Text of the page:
A new turn in this control occurred when the Chinese authorities started to recall the passports of Uyghurs already overseas. In early 2017, Uyghur students abroad were ordered to return to their hometowns by May. A police officer in Barin township explained the rationale: “From what I understand, the goal of this policy is to identify their political and ideological stance, and then educate them about our country’s laws and current developments.” Radio Free Asia described how the students’ relatives in China were the “security” to ensure their return. The order was issued to Uyghur individuals in Turkey, France, Australia, and the United States. Believing they had done nothing wrong, some students returned and subsequently disappeared. Others took their chances outside of China. 

Research on the technology-led surveillance state in the Uyghur region since 2017 has uncovered the Chinese government’s preoccupation with data collection on individuals. While denial of passport renewals made Uyghurs invisible overseas, millions of Uyghurs underwent a process of “forced legibility” to the Chinese state. Their homeland became a laboratory of novel surveillance and categorization technologies that included collection of DNA samples, fingerprints, voice and face signatures, as well as iris scans. Behaviors, at home and online, were recorded and linked to these biometric identifiers through the Integrated Joint Operations Platform, a database amassing tremendous amounts of data scraped from different sources. In “public” spaces, facial recognition cameras, checkpoints and in-community monitoring tracked Uyghurs’ movement. James C. Scott defined legibility as the state’s attempt “to arrange the population in ways that simplified the classic state functions of taxation, conscription, and prevention of rebellion.” However, the process in the Uyghur region is on an unprecedented scale and drives the widely reported mass internments and imprisonments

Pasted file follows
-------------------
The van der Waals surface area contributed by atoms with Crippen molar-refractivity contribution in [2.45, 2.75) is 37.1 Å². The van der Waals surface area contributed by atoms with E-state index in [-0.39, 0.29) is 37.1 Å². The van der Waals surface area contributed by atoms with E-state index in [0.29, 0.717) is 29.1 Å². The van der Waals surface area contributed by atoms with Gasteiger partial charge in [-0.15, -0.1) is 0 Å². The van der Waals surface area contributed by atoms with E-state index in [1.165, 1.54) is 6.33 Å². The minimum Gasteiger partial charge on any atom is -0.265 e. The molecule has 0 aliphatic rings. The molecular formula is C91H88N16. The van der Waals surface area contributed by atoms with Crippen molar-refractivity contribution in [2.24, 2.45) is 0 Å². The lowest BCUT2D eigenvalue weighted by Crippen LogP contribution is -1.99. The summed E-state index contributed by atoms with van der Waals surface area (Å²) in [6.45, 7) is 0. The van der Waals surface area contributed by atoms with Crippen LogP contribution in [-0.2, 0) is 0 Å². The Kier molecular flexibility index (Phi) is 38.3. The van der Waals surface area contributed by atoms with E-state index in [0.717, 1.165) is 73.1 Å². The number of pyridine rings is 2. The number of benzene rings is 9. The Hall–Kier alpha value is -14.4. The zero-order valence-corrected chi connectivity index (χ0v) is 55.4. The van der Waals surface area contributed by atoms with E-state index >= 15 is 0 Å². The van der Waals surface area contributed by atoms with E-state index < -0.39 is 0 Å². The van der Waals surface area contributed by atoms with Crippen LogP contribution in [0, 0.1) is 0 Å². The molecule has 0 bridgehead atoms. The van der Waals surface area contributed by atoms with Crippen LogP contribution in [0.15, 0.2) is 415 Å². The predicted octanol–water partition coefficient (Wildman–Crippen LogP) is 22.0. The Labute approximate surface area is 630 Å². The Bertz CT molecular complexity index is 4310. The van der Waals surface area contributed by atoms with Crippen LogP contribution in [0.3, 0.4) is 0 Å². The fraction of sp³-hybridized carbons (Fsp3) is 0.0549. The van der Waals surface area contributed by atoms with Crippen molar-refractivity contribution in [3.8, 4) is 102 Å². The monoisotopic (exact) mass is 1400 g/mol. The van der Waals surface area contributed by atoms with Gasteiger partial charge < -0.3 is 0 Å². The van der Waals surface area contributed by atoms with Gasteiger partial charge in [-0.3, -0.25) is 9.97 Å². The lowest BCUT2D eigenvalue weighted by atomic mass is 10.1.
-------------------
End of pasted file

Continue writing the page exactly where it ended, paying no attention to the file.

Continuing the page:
Chinese state propaganda has developed a narrative that the internment camps are “vocational education and training centers,” where recalcitrant Uyghurs would be finally able to develop the skills to lead productive lives. As a recent Global Times article put it: “previous unemployment problems in some places were partly caused by local residents’ lack of vocational skills and low economic development level.” However, a body of credible evidence detailing forced labor among “graduates” of these facilities belies such discourses, as well as the government’s advertising of a cut-rate labor pool to industry.